Floyd Mayweather Jr. vanquished his last opponent on Sept. 12, but as fans used live-streaming apps such as Periscope to broadcast the fight, they were also throwing punches at anti-piracy rules in real time.
Companies have learned to use Facebook, Instagram and other social media to drum up business and now they're finding ways to exploit two new apps, Periscope and Meerkat.
Twitter launched its Periscope application on Android-powered devices on Tuesday as the battle for live-streaming video spread to the world's leading smartphone platform.
A baseball game lasts a few hours, and a golf tournament can run a long weekend. But sailors in the Volvo Ocean Race are at sea for nine months, enough time for entire technologies to come and go.
The boxing match billed as the fight of the century is over, but the battle over smartphone video streaming of the Las Vegas showdown is just beginning.
It should have been a proud moment for TV: A much-hyped sports event drawing in millions of paying viewers and showcasing the clout still held by traditional media heavyweights.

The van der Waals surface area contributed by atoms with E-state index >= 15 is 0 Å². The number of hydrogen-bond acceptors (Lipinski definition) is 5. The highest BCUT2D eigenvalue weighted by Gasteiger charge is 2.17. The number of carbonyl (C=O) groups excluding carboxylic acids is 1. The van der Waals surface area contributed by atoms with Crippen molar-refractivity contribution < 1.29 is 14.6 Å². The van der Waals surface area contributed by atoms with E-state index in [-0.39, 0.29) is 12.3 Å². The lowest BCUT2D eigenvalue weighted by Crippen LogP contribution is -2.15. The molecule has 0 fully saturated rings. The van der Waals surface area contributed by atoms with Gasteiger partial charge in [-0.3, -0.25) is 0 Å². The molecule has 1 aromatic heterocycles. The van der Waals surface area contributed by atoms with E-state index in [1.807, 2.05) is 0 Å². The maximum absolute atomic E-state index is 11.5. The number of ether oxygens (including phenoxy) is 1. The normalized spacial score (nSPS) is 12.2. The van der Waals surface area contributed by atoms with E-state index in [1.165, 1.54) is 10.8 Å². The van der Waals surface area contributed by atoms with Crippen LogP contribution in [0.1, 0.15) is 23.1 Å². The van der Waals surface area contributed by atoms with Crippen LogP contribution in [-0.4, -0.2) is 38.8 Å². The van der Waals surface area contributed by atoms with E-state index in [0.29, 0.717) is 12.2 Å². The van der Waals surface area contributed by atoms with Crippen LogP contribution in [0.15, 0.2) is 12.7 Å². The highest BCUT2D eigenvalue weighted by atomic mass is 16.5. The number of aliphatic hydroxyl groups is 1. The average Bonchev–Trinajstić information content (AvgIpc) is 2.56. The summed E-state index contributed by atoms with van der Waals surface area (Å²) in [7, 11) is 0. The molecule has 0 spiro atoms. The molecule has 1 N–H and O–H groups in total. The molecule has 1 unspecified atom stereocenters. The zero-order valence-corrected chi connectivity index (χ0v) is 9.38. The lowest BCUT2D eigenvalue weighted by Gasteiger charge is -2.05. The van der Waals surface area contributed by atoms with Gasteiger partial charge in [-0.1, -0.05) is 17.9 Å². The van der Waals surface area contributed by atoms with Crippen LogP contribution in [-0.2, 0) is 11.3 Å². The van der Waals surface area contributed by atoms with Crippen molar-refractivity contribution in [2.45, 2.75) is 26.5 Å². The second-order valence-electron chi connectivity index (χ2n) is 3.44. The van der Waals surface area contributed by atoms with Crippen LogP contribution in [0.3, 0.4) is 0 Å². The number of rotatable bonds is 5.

That live streaming app Periscope, which allows a real-time video broadcast from a phone to the internet, has been acquired by Twitter and represents the next logical step in the process that has seen social media integrated ...
For some boxing fans, the big fight Saturday night turned out to be between them and their cable companies.
HBO's "Game of Thrones" has the dubious honor of being popular with both pirates and viewers.
Download Periscope, Twitter's just-launched live video-streaming app, and you'll find people broadcasting all sorts of mundane stuff: waiting for AT&T to fix their wiring, getting out of bed in Silicon Valley, looking outside ...